This is the point where we should warn you that if you don’t like touching squirmy things, you should probably give up fishing! No, we are kidding. There are artificial rubber worms that give you the natural presentation of nightcrawler you without you touching something messy and live.

  • Casting and Reeling

The floating worm method will work well if you are in a deep setting. Let the worm float around in the water and the fish will bait into it.

3. Power Baits Power Eggs

Power Eggs and Power baits are types of artificial baits that are especially good for bottom fishing. Powerbait and power eggs come in a variety of colors to suit varying water conditions.

  • What fishing rod to use

A spinning or baitcasting rod with an ultra-light action is the best type of rod for these types of lures. If you are catching smaller touts, this is very important.

  • Line selection

It doesn’t matter what line you use with the powerbait, but ensure it is strong enough and it corresponds to the size of fish you are luring. A braided line is a good choice as it is strong and can be cast far way without stretching in case of a snag. Pair it with fluorocarbon as the leader as it is invisible to the fish.

  • The setup

You need to attach your hook to the leader line and use some weight. Avoid using bigger hooks as they will catch less fish. You can opt to use a bobber or not. We prefer not to use one as we have caught a lot of fish without it. We recommend yellow bopper if you decide to use them

  • Casting and reeling

We have discovered the best thing about using power bait and powereggs is that you do not have to do a lot of reeling once the lure is in the water.

If you are fishing in still water, all you have to do is cast the Poweregg at 45 or 90 degrees, let it sink, and drag it horizontally. Reel it back in when it comes near you.

If you are fishing in moving water like in a river, cast it upstream and let the current carry it downstream. Allow it to sit there for a short while and then reel it back. In not-so-strong currents, you can let your egg float for a while. Just make sure it doesn’t get far from you to prevent snagging.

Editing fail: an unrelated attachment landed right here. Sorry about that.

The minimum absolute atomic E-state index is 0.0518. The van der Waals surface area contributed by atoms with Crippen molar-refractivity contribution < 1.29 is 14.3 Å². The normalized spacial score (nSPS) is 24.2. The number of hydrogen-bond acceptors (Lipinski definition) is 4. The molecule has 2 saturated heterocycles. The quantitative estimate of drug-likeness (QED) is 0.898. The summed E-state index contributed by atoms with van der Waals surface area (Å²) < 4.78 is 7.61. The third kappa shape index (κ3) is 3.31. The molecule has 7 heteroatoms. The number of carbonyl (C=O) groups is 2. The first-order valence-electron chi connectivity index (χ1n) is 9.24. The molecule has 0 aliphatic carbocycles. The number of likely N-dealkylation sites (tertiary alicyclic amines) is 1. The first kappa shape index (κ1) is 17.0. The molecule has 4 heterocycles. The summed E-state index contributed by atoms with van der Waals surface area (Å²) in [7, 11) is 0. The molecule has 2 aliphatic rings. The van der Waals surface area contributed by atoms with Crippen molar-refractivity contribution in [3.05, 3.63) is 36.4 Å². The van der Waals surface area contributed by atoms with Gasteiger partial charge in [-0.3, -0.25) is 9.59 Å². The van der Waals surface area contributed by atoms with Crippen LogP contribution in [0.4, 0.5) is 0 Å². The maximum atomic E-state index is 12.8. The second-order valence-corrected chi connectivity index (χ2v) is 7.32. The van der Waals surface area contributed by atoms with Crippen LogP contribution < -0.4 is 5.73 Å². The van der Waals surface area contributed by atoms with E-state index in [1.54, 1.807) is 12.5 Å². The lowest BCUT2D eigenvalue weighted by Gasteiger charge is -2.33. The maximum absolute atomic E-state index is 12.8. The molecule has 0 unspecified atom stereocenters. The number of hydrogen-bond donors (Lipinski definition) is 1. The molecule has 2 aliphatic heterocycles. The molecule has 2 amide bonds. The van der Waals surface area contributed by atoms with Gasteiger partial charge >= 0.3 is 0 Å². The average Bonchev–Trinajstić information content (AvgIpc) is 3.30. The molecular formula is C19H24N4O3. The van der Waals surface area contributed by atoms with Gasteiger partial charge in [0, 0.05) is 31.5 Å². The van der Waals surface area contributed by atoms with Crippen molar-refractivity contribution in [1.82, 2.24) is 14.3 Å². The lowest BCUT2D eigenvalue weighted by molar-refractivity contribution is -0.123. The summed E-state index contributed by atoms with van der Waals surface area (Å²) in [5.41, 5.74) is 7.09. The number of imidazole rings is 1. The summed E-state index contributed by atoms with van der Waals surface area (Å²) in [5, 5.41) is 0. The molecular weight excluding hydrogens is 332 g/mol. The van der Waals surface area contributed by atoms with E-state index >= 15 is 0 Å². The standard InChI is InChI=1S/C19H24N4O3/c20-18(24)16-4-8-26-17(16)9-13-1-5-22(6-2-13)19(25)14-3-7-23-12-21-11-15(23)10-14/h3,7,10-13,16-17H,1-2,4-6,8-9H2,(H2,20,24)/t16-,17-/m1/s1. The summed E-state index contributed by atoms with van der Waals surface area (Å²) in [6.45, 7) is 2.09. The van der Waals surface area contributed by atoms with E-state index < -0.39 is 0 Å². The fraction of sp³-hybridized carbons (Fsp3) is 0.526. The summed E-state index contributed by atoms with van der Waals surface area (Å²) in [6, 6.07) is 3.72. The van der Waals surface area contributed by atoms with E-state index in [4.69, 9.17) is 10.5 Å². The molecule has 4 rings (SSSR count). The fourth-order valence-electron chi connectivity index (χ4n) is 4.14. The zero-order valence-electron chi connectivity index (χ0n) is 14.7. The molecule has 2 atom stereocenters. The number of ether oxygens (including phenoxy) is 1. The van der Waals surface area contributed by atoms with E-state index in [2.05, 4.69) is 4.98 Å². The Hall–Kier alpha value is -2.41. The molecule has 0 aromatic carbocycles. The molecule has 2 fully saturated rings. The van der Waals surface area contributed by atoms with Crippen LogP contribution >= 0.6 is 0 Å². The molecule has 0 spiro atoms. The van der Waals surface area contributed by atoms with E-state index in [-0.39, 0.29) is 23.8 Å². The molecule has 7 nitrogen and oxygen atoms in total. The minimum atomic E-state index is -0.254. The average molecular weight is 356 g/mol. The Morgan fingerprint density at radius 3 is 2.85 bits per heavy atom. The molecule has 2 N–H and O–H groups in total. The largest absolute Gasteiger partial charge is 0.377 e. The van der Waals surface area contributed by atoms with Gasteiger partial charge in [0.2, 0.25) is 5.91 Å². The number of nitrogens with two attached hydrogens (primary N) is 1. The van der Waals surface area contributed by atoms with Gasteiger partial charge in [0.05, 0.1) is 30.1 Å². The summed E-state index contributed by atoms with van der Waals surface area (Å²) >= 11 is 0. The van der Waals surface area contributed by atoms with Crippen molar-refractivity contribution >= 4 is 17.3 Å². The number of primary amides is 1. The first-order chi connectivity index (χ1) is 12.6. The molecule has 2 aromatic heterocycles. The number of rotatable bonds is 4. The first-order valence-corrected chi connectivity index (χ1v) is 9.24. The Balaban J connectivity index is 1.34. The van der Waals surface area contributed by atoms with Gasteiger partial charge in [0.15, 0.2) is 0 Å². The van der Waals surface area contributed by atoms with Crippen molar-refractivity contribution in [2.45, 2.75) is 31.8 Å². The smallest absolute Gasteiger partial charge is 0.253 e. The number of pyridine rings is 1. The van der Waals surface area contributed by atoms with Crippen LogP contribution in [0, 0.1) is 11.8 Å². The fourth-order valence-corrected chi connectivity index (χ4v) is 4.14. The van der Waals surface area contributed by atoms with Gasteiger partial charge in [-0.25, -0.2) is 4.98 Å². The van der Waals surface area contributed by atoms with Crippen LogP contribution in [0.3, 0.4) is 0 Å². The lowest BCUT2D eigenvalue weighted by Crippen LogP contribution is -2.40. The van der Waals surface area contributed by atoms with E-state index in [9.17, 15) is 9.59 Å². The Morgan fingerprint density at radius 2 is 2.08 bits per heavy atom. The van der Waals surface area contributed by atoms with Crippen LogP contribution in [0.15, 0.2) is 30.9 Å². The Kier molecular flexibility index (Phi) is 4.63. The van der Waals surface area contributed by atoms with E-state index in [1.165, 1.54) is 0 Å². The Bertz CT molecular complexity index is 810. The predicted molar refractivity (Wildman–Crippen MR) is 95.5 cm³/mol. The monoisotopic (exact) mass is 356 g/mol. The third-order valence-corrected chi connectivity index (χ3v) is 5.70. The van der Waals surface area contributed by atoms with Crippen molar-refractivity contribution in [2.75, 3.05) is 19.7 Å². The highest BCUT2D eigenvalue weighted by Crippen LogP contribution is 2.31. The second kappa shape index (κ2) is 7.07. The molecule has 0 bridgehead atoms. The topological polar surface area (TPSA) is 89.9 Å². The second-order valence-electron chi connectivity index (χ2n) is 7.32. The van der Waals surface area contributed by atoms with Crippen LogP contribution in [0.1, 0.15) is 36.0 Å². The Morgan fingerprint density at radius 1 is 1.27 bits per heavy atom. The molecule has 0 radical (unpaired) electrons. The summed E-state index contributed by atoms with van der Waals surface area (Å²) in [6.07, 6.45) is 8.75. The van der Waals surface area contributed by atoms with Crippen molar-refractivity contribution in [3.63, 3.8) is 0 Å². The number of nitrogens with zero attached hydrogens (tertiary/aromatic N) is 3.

4. Spinners

Spinners are one of the easiest and best methods to catch aggressive fish in lakes, ponds, rivers, and dams. Depending on whether you are fishing in a lake, pond, river, or dam, there are different types of spinners to choose from. They include in-line spinners, tail spinners- very light, beetle spins, live bait spinners, and overhead arm spinners.

It is important to get multiple colors of any type of spinners, especially gold and silver colors How far you want to cast should help you pick the right types of spinners too. Smaller sizes number 2s and threes can’t be cast very far. If you are fishing in waters with fast currents, heavier and bigger spinners might come in handy.

  • What rod to use

You have to select a rod with good sensitivity all through, as this is very important. The Okuma Guide 2-6-pound rating is excellent for sensitivity. It has ultralight action and it can catch both small and big fish. This makes it such a fun device. 

  • What reel to use

The RTX 3000 Series reel will give you enough line to cast as far as possible, especially when you are using a cast master

  • What line to use

We recommend a 10-pound braided line that has great casting ability, no stretch, and very good sensitivity. Heavier lines cause bind-up problems.

  • The Setup

Tie a bumper to the 10-pound braided line. You should use swivels to create fewer line mishaps and help the spinner blade spin without twisting your line. Size 16 gold or black swivels are perfect. You can tie them using a simple clinch knot put it in the eye of the line (not the swivel). Remember not to leave anything tagging so that it doesn’t get stuck.

  • How to cast and where to cast

When spinner luring in lakes and ponds, look for the freshwater inlet and freshwater outlet. That’s a fantastic place to fish in spring when trout are spawning. Also, look for areas that have been stocked as the fish will stay stagnant there before looking for new habitats.